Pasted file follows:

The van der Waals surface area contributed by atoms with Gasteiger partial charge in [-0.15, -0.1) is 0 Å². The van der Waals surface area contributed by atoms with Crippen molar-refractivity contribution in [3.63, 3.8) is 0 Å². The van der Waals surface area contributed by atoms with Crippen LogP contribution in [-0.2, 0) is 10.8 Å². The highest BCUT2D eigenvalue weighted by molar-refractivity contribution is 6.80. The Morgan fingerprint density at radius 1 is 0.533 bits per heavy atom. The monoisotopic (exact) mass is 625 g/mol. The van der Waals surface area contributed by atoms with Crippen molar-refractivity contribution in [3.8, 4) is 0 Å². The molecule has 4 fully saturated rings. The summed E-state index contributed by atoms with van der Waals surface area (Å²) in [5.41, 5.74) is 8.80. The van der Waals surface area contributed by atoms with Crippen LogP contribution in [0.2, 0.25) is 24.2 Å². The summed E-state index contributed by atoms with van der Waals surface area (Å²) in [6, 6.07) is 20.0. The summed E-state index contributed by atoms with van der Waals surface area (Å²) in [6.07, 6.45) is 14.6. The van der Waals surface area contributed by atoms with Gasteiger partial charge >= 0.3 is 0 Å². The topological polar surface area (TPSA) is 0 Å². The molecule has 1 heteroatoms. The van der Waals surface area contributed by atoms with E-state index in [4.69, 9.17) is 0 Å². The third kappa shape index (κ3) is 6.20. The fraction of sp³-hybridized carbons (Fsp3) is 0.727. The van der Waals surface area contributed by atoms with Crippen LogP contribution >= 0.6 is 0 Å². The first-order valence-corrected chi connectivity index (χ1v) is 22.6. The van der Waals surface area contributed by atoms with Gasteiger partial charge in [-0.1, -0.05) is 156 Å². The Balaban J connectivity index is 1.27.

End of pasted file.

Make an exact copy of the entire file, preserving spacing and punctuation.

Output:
The van der Waals surface area contributed by atoms with Gasteiger partial charge in [-0.15, -0.1) is 0 Å². The van der Waals surface area contributed by atoms with Crippen molar-refractivity contribution in [3.63, 3.8) is 0 Å². The van der Waals surface area contributed by atoms with Crippen LogP contribution in [-0.2, 0) is 10.8 Å². The highest BCUT2D eigenvalue weighted by molar-refractivity contribution is 6.80. The Morgan fingerprint density at radius 1 is 0.533 bits per heavy atom. The monoisotopic (exact) mass is 625 g/mol. The van der Waals surface area contributed by atoms with Crippen molar-refractivity contribution in [3.8, 4) is 0 Å². The molecule has 4 fully saturated rings. The summed E-state index contributed by atoms with van der Waals surface area (Å²) in [5.41, 5.74) is 8.80. The van der Waals surface area contributed by atoms with Crippen LogP contribution in [0.2, 0.25) is 24.2 Å². The summed E-state index contributed by atoms with van der Waals surface area (Å²) in [6, 6.07) is 20.0. The summed E-state index contributed by atoms with van der Waals surface area (Å²) in [6.07, 6.45) is 14.6. The van der Waals surface area contributed by atoms with Gasteiger partial charge >= 0.3 is 0 Å². The topological polar surface area (TPSA) is 0 Å². The molecule has 1 heteroatoms. The van der Waals surface area contributed by atoms with E-state index in [4.69, 9.17) is 0 Å². The third kappa shape index (κ3) is 6.20. The fraction of sp³-hybridized carbons (Fsp3) is 0.727. The van der Waals surface area contributed by atoms with Crippen LogP contribution >= 0.6 is 0 Å². The first-order valence-corrected chi connectivity index (χ1v) is 22.6. The van der Waals surface area contributed by atoms with Gasteiger partial charge in [-0.1, -0.05) is 156 Å². The Balaban J connectivity index is 1.27.